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Publication numberUS1805781 A
Publication typeGrant
Publication dateMay 19, 1931
Filing dateJun 14, 1928
Priority dateJun 14, 1928
Publication numberUS 1805781 A, US 1805781A, US-A-1805781, US1805781 A, US1805781A
InventorsMoreton Henry H
Original AssigneeMoreton Henry H
Export CitationBiBTeX, EndNote, RefMan
External Links: USPTO, USPTO Assignment, Espacenet
Gas heater
US 1805781 A
Abstract  available in
Images(1)
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Claims  available in
Description  (OCR text may contain errors)

May 19, 1931. H. H. MORETON GAS HEATER Filed June 14, 1928 gmnmtoz Q %N H a Q 3 iiwflimxuzms w IQN w W Patented May 19, 1931 r P TENT j o- FICE HENRY H. MORETON, OF SANTA MONIGA, CALIFORNIA ens HEATER Application filed June 14, 1928. Serial No. 285,479.

This invention is a heater of the type in which a gas flame is utilized as the initial source o fheat.

One of the objects of the invention is to provide a heater equipped with agas burner located as nearly as may be at the focal position with respect to a circular'concaved reflector, so that a highly eflicient dispersion of heat rays will be obtained by means of n uniform reflection of rays. A further object is to provide a gas heater of the charactor mentioned having means for magnifying or increasing the heat producing capacity of the gas flame which would normally be produced by a gas burner. A further object is to provide simple means for eiiiciently supporting the parts in position, so that they 2 may be readily assembled or dismantled as occasion may require. A further object is 20 to provide means. by which the'parts may be adjusted to insure a proper combustible mix-' ture so as to compensate for varying cond1- tions due to changes in the quality of gas being consumed. I Y I The, invention will be hereinafter fully set forth and particularly pointed out in the claims:}

In theaccomp'anying drawings I Figure 1 is a longitudinal sectional view of a heater constructed in accordance with the invention. Figure 2 is an enlarged detail View illustrating the burner section and the burner jet in assemble'd relation. Figure 3 burner-tip retaining cap. Figure 4 is a front view illustrating the burner tip. 7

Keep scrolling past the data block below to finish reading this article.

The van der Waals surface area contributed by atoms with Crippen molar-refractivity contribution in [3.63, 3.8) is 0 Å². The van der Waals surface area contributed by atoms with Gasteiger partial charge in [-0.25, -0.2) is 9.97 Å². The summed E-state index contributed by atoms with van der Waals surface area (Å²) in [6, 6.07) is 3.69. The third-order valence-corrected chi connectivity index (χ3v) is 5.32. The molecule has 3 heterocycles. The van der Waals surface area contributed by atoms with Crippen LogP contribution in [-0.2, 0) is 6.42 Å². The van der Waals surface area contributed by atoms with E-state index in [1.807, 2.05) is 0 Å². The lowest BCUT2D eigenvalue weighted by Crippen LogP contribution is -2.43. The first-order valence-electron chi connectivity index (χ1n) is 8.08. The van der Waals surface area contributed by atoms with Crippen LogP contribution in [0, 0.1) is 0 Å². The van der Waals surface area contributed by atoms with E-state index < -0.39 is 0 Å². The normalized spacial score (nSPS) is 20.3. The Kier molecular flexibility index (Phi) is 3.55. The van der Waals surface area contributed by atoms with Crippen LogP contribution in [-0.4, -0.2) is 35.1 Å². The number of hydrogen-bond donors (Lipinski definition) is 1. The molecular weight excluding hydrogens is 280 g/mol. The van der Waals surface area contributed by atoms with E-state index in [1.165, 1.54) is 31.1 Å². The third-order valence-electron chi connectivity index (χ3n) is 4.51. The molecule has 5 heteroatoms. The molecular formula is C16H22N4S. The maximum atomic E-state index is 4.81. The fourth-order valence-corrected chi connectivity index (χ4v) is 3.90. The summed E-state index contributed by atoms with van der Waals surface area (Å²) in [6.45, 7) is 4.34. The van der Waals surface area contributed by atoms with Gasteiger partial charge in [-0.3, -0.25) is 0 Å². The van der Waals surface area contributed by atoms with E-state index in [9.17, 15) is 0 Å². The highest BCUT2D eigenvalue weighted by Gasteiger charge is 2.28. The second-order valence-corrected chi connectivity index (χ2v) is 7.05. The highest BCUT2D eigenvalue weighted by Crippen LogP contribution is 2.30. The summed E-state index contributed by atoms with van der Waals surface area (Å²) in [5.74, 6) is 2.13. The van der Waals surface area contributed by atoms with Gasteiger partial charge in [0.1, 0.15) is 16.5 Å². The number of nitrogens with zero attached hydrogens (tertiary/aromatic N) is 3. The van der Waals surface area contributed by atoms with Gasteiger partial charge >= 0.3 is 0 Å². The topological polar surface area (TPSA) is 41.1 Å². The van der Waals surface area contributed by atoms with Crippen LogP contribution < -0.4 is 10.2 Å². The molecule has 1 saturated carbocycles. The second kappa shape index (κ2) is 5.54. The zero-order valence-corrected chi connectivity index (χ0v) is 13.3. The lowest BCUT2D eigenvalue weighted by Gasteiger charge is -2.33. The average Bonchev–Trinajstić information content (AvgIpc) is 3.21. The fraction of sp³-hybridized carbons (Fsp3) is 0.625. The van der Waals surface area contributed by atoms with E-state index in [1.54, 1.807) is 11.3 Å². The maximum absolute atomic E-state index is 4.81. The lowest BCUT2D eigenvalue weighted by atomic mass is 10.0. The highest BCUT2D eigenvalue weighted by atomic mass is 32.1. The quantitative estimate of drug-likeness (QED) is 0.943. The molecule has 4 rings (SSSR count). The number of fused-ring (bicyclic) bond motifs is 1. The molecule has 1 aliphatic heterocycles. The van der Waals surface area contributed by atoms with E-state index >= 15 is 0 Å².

Referring to the drawings, 10 designates a concavo-convex reflector'constructed of any suitable material, and provided with a 40 central opening 11. Secured to the outer face of said reflector, near one edge is alug 12,- which is-pivotally mounted between ears 13, projecting upwardly from abase- 14-.

.13 designates a burner section .which' is 4 constructed of a tubular discharge member is an enlarged detail view illustrating the 15 and an externally threaded tubular stem 16 of reduced diameter. The front end of the stem 16 removably engages the contiguous threaded end of the larger section 15, so as to provide an annular shoulder 17 Said tubular stem 16 is also provided near its inlet end -with air inlet slots 18. The tubular stem 16 is also provided with an internal screw thread tobe removably engaged with a 7 corresponding externally threaded portion'of a jet member 19, which is provided with a cook 20 by means of which the flow of gas through the jet and the burner section may be controlled. The inlet end of said jet member 19 is connected in suitable manner with a gas sired construction; v

The burner section is secured in position bypassing the tubular stem 16 rearwardly through the hole 11, fromthe front of the reflector, until the shoulder 17 abuts against the reflector. A nut 22, working on the supply tube 21 of any destem 16 is then screwed up so as to firmly clamp the reflector 10 between it and the said shoulder 17 By this arrangement, the burner section is rigidlyheld in'position, and may be quickly removed if necessary.